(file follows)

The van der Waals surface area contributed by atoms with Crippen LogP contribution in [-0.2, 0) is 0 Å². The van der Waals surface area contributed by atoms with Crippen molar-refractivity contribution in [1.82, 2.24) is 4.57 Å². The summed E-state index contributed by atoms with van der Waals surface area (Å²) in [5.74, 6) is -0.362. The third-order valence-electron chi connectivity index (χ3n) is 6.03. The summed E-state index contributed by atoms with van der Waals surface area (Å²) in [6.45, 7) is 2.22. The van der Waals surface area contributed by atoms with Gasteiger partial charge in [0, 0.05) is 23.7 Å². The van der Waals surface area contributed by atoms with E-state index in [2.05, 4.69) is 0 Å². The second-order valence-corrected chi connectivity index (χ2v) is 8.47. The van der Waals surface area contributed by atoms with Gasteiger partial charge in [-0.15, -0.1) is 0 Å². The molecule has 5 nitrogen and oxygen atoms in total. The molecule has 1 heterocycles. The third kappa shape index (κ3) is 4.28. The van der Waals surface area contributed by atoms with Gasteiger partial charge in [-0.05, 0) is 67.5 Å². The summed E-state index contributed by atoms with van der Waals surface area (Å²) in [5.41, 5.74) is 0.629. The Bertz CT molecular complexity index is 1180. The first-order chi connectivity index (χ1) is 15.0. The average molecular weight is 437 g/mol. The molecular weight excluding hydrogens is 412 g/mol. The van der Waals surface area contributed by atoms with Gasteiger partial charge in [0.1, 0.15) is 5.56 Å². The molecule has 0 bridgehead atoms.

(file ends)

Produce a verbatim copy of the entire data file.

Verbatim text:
The van der Waals surface area contributed by atoms with Crippen LogP contribution in [-0.2, 0) is 0 Å². The van der Waals surface area contributed by atoms with Crippen molar-refractivity contribution in [1.82, 2.24) is 4.57 Å². The summed E-state index contributed by atoms with van der Waals surface area (Å²) in [5.74, 6) is -0.362. The third-order valence-electron chi connectivity index (χ3n) is 6.03. The summed E-state index contributed by atoms with van der Waals surface area (Å²) in [6.45, 7) is 2.22. The van der Waals surface area contributed by atoms with Gasteiger partial charge in [0, 0.05) is 23.7 Å². The van der Waals surface area contributed by atoms with E-state index in [2.05, 4.69) is 0 Å². The second-order valence-corrected chi connectivity index (χ2v) is 8.47. The van der Waals surface area contributed by atoms with Gasteiger partial charge in [-0.15, -0.1) is 0 Å². The molecule has 5 nitrogen and oxygen atoms in total. The molecule has 1 heterocycles. The third kappa shape index (κ3) is 4.28. The van der Waals surface area contributed by atoms with Gasteiger partial charge in [-0.05, 0) is 67.5 Å². The summed E-state index contributed by atoms with van der Waals surface area (Å²) in [5.41, 5.74) is 0.629. The Bertz CT molecular complexity index is 1180. The first-order chi connectivity index (χ1) is 15.0. The average molecular weight is 437 g/mol. The molecular weight excluding hydrogens is 412 g/mol. The van der Waals surface area contributed by atoms with Gasteiger partial charge in [0.1, 0.15) is 5.56 Å². The molecule has 0 bridgehead atoms.